When limestone dissolves to form caves, how come the walls, ceiling, and floors of the caves are still there?

instead of dissolving at the same time?

10 Answers

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  • 1 month ago

    Because nothing dissolves instantly. The cave is growing. It's simply growing slowly enough that it can support some rather spectacular mineral growths.

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  • Dale-E
    Lv 7
    2 months ago

    It has to do with water seepage, pooling and drainage. When it goes on long enough it will cause a sink hole where the walls and ceiling crumble in.

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  • Anonymous
    2 months ago

    That is because the water that dissolves the limestone take the shortest path and they cannot overcome gravity. They cannot climb hills and slopes. So they create holes underground Only a tsunami that continuous poind the limestone for thousands of years nonstop can dissolve all the limestone on top. If you go inside a cave, you see the water flowing at the bottom,. The water cannot rise up to touch the walls and the ceilings of the caves.

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  • 2 months ago

    Basically not enough acid to dissolve everything, and even the caves themselves took many, many years, to dissolve to the point they are at now.

    Each "Packet" of water that comes into contact with the rock only has a certain amount of acid in it.  It can therefore only dissolve a fixed amount of rock before it is "full" of dissolved rock.  More dissolving can only occur when another fresh packet of water replaces the first.  It takes a huge amount of water to dissolve a huge amount of rock.  The volume of water required is many, many times the volume of rock that it attacks.  Water can only take up a very small volume of dissolved rock before becoming "full".

    Acid does not keep attacking forever.  As with any chemical, it gets used up in the process.  Need to add acid to make more reaction happen.  Like adding wood to a fire after the fire dies down.  Need more "fuel" to keep the process happening.

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  • AndyF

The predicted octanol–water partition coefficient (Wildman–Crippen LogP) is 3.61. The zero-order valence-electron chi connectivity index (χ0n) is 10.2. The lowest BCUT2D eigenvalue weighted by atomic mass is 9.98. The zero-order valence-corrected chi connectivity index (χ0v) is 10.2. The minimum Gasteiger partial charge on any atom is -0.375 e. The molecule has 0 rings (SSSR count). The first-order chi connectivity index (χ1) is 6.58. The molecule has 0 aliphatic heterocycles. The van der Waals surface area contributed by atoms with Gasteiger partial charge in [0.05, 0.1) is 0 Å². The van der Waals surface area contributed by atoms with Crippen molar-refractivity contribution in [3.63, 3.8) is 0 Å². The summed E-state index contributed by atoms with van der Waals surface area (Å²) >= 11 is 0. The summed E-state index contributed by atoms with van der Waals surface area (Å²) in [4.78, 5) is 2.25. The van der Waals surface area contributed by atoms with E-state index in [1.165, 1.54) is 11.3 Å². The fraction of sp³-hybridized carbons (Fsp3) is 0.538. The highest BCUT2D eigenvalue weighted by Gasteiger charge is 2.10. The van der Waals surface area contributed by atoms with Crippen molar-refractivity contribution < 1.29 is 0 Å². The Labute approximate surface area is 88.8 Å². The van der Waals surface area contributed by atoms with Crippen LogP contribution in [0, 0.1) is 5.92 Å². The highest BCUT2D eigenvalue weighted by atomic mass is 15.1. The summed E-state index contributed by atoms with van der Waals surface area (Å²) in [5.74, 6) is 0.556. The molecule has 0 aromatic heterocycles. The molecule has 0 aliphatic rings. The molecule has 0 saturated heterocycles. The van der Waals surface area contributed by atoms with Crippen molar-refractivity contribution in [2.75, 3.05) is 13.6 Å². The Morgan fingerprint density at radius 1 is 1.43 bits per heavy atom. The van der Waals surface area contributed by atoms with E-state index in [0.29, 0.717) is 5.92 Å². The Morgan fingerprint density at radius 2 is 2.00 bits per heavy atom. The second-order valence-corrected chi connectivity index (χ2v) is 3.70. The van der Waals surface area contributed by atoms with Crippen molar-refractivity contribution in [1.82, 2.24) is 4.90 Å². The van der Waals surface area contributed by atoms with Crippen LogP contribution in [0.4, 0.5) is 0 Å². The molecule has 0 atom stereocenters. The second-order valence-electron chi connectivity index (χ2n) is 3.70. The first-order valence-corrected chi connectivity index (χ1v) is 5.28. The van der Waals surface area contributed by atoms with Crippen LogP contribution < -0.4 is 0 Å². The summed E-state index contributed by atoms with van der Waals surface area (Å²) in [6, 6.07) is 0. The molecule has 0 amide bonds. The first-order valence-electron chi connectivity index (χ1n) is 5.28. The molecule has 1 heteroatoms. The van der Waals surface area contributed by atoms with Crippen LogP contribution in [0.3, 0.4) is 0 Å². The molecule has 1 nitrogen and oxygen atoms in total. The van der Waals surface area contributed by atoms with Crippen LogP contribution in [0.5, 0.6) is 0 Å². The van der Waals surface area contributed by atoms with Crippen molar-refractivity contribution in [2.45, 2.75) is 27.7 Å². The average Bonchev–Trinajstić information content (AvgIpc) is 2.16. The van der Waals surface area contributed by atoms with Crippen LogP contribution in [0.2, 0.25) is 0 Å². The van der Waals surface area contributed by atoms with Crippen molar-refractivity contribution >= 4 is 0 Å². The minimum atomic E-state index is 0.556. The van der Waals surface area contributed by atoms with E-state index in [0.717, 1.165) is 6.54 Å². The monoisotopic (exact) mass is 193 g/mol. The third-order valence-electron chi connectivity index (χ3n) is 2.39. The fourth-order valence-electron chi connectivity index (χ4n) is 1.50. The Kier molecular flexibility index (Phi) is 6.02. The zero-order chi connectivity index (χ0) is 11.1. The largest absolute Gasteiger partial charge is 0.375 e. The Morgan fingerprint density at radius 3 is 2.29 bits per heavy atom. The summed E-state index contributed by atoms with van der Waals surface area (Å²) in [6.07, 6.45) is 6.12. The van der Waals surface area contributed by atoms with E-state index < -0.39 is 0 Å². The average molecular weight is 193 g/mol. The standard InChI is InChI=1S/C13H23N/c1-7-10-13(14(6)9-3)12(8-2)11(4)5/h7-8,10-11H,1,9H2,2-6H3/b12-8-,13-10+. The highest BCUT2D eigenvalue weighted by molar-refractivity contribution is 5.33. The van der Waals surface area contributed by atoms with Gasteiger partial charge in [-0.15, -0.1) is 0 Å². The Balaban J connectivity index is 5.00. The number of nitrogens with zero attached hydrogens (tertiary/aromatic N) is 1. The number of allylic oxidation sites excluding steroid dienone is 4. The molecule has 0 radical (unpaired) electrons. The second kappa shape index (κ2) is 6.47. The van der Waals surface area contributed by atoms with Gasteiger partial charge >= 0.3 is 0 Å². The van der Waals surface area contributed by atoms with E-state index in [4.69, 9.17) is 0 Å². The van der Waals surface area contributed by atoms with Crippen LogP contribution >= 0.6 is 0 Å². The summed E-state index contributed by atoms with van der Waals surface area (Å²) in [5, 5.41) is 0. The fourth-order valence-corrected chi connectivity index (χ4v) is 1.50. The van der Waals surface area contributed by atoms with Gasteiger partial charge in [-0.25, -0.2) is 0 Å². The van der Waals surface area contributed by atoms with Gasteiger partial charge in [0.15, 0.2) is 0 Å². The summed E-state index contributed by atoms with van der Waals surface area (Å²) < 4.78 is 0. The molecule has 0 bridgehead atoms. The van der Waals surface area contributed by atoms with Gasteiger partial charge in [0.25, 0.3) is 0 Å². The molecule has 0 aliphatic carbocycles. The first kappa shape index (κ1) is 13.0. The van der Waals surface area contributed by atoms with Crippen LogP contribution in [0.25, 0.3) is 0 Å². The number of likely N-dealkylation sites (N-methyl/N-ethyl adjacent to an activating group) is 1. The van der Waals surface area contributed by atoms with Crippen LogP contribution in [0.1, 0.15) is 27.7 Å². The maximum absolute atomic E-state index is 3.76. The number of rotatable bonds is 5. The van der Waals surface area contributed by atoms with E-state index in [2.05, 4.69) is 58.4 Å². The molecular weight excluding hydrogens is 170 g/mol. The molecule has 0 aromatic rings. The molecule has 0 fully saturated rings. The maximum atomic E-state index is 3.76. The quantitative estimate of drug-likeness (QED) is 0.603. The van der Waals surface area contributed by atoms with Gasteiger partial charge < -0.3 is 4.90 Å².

Lv 5
    2 months ago

    Often underground caves are not completely full of water as the water table varies with rain amount and water drawn off by wells. Only areas full of water are dissolving. It could be a cave formed over a long time just by a small amount of moving water dissolving its lower areas making the cave larger and deeper. 

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  • Probably because some limestone have different densities than others so they don't cave in, or maybe it's heterogenous with some other material

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  • 2 months ago

    Simple answer:

    the water moves through cracks and crevices.

    That is: the water follows particular paths

    and does not flow through all of the stone in the cave

    and also not equally through all of the stone in the cave.

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  • 2 months ago

    While limestone does dissolve, it's a slow process. Sugar, for example, dissolves, but there is a limit to how much a certain volume of water can dissolve -- a saturation point.

    Similarly with limestone and other calcium-based minerals: there is a saturation point. So, over time, with enough water flowing through, the whole system would vanish or collapse in on itself. But that takes a very long time and a great deal of solvent (like water).

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  • CRR
    Lv 7
    2 months ago

    You're in a cave because a lot of the limestone did dissolve.

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  • Anonymous
    2 months ago

    They obviously do, if limestone, but rocks may be formed of other types, so will not erode. 

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